Historia: A Festival of History
A series of lectures by renowned speakers is to take place this year at Sutton Hoo. The talks by leading Anglo-Saxon archaeologists and historians will discuss the topic of women within this period, challenging current stereotypes and bringing fresh perspectives to the literature and emerging archaeological material.
‘Wise Women, Saints or Princesses’, Catherine Hills
Dr Catherine Hills is a renowned archaeologist and historian known, amongst others, for the large scale excavation and analysis of Spong Hill in Norfolk. Within the sixth century, Anglo-Saxon burials reached a peak of elaborate furnishings – including the rich male burials such as found at Sutton Hoo, as well as a group of women’s burials from the middle decades of the century. Here, she will discuss just who these women may have been.
‘Anglo-Saxon Woman, Women, Womanhood’, Gale Owen-Crocker
Professor Gale Owen-Crocker is a Professor Emerita of the University of Manchester with research ranging from Anlgo-Saxon literature to medieval dress. She will talk about the portrayal of Anglo-Saxon women in literature and art alongside evidence now being discovered within the archaeology that instead appears to contradict that stereotype, revealing new information about attitudes and behaviour.
‘Five Alpha Females’, Martin Carver
Professor Martin Carver of York University, who oversaw major excavations at the site in the 1980’s, will discuss the lives and representations of five Anglo-Saxon women from the sixth to tenth centuries, ranging from a matron from Wasperton to Raedwald’s queen here at Sutton Hoo.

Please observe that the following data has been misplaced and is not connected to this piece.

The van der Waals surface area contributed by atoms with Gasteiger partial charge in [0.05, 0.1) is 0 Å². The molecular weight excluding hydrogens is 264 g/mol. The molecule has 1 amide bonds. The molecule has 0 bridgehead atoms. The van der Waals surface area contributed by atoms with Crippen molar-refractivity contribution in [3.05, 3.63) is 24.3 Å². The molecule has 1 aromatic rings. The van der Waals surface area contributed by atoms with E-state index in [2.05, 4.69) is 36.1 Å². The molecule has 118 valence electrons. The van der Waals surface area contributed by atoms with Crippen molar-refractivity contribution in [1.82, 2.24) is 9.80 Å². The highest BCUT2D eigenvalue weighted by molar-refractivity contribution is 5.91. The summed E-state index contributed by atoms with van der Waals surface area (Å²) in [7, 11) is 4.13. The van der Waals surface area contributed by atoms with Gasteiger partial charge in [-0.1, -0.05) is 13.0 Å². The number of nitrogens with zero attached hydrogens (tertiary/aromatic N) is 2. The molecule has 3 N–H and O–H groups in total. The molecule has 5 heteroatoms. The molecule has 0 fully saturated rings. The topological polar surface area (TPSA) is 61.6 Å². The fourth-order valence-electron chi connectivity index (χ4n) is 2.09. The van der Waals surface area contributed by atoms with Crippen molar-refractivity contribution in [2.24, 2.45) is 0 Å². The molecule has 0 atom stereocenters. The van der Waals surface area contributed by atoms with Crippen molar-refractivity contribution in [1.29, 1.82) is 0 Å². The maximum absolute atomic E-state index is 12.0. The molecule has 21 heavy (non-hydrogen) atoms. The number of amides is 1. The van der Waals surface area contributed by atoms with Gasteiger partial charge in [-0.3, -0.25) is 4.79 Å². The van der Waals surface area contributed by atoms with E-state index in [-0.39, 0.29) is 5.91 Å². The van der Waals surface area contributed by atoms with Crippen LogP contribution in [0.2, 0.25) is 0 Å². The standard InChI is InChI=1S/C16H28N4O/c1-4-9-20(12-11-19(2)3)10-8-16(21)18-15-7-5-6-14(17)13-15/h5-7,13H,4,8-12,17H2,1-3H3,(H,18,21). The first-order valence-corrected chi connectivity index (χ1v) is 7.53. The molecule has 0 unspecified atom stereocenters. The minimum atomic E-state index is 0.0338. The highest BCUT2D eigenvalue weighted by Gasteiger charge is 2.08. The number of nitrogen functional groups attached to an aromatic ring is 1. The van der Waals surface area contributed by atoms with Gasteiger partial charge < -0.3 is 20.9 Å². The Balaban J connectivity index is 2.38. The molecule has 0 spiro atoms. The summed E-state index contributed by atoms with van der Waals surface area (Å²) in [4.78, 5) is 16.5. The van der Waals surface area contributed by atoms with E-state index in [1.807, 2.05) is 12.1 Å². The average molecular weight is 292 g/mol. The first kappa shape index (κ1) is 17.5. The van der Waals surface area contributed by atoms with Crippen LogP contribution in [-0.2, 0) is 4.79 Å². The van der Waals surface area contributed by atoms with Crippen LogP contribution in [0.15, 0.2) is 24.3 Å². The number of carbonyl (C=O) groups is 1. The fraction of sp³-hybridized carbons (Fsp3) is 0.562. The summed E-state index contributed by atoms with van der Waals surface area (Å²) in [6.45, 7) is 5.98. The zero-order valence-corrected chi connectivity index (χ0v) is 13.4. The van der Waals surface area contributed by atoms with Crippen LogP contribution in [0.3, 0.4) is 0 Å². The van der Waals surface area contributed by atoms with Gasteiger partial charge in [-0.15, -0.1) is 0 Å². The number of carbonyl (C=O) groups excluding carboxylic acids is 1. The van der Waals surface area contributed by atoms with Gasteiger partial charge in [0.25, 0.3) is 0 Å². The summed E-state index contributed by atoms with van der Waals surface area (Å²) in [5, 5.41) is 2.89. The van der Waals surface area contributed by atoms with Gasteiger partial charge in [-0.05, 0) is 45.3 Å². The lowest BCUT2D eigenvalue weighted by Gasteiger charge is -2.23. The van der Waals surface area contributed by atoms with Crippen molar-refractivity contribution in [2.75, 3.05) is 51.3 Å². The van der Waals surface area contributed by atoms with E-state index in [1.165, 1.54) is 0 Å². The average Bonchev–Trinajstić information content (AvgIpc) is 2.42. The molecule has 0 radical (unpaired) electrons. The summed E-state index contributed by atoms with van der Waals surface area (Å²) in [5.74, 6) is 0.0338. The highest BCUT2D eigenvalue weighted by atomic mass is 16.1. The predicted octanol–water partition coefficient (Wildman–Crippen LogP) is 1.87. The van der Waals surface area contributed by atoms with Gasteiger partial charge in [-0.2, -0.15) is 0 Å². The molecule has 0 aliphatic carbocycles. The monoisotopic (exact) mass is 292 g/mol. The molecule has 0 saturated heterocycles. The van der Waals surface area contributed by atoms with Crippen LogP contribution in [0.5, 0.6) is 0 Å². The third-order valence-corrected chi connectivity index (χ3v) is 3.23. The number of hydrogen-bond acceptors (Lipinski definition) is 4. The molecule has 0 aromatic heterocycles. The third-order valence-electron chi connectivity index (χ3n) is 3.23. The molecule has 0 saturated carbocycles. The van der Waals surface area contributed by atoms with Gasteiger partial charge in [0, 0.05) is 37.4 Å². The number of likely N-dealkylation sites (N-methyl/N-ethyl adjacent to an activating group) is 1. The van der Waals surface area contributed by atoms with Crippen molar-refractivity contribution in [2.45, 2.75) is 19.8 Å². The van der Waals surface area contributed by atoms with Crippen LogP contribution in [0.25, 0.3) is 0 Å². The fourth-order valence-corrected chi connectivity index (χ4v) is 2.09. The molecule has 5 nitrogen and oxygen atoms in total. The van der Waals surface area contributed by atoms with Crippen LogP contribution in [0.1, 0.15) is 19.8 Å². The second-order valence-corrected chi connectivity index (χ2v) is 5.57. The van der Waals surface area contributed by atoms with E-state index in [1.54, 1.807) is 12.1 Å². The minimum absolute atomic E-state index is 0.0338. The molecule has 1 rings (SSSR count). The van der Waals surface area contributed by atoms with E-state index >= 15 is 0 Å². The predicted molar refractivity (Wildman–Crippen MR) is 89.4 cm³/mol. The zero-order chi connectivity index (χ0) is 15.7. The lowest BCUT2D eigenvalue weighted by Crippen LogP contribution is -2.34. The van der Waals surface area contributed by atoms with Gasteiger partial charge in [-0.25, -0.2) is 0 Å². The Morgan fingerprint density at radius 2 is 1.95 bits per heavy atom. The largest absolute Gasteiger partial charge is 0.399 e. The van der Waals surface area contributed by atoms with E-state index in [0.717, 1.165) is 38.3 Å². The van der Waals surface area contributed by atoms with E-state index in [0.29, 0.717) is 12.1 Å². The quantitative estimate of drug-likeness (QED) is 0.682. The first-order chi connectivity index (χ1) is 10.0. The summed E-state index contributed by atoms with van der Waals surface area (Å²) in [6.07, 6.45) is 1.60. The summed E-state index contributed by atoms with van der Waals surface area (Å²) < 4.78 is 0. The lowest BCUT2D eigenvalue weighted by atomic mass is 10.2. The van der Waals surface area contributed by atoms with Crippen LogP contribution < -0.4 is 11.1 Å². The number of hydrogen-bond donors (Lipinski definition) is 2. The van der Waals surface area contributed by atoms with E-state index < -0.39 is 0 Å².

‘Women and cloth in Early Anglo-Saxon England: a feminist perspective’, Sue Harrington
Dr Sue Harrington of University College London is a widely published historian on early medieval gender identity with research in textiles and power. Women are often associated with cloth production and she will talk about this in relation to emerging burial archaeological evidence and discuss these new perspectives.
‘Angels of Death: The role of women in Anglo-Saxon burial practices’, Richard Hoggett
Dr Richard Hoggett is a historian working on – amongst others – the conversion to Christianity within East Anglia, with several books and articles published on the topic. He will explore what can be learned about Anglo-Saxon women through the burial practices of the time, including expression of identity through funerary assemblage and the important role women may have played in the burials of others.
Talks last roughly two hours and will take place in the Old Squash Court at 2pm. There will be time for questions from the audience afterwards.
Please be aware we do not allow recording equipment to be used during the lectures without prior request and permission from the speakers or the protection of the intellectual copyright of the speakers.
Tickets will be priced at £7.70 and are available from Reception on 01394 389714. For further information, please check our 'What's on' page.